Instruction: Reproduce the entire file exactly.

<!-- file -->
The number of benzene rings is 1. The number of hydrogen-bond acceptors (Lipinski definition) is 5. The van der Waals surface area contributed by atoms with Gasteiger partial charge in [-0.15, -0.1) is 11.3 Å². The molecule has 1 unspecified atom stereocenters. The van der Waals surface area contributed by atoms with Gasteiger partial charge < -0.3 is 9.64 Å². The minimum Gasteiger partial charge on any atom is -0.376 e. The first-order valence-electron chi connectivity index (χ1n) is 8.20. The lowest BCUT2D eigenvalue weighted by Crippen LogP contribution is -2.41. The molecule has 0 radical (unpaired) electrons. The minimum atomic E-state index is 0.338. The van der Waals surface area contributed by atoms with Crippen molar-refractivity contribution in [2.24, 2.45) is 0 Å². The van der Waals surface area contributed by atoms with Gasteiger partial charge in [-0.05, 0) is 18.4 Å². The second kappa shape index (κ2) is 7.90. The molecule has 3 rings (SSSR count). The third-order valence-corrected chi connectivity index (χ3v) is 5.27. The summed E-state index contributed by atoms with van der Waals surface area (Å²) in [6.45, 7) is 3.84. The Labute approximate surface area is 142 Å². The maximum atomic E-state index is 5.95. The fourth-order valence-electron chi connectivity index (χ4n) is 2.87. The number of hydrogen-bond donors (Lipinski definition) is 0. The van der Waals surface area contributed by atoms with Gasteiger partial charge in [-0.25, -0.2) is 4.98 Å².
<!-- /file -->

The number of benzene rings is 1. The number of hydrogen-bond acceptors (Lipinski definition) is 5. The van der Waals surface area contributed by atoms with Gasteiger partial charge in [-0.15, -0.1) is 11.3 Å². The molecule has 1 unspecified atom stereocenters. The van der Waals surface area contributed by atoms with Gasteiger partial charge < -0.3 is 9.64 Å². The minimum Gasteiger partial charge on any atom is -0.376 e. The first-order valence-electron chi connectivity index (χ1n) is 8.20. The lowest BCUT2D eigenvalue weighted by Crippen LogP contribution is -2.41. The molecule has 0 radical (unpaired) electrons. The minimum atomic E-state index is 0.338. The van der Waals surface area contributed by atoms with Crippen molar-refractivity contribution in [2.24, 2.45) is 0 Å². The van der Waals surface area contributed by atoms with Gasteiger partial charge in [-0.05, 0) is 18.4 Å². The second kappa shape index (κ2) is 7.90. The molecule has 3 rings (SSSR count). The third-order valence-corrected chi connectivity index (χ3v) is 5.27. The summed E-state index contributed by atoms with van der Waals surface area (Å²) in [6.45, 7) is 3.84. The Labute approximate surface area is 142 Å². The maximum atomic E-state index is 5.95. The fourth-order valence-electron chi connectivity index (χ4n) is 2.87. The number of hydrogen-bond donors (Lipinski definition) is 0. The van der Waals surface area contributed by atoms with Gasteiger partial charge in [-0.25, -0.2) is 4.98 Å².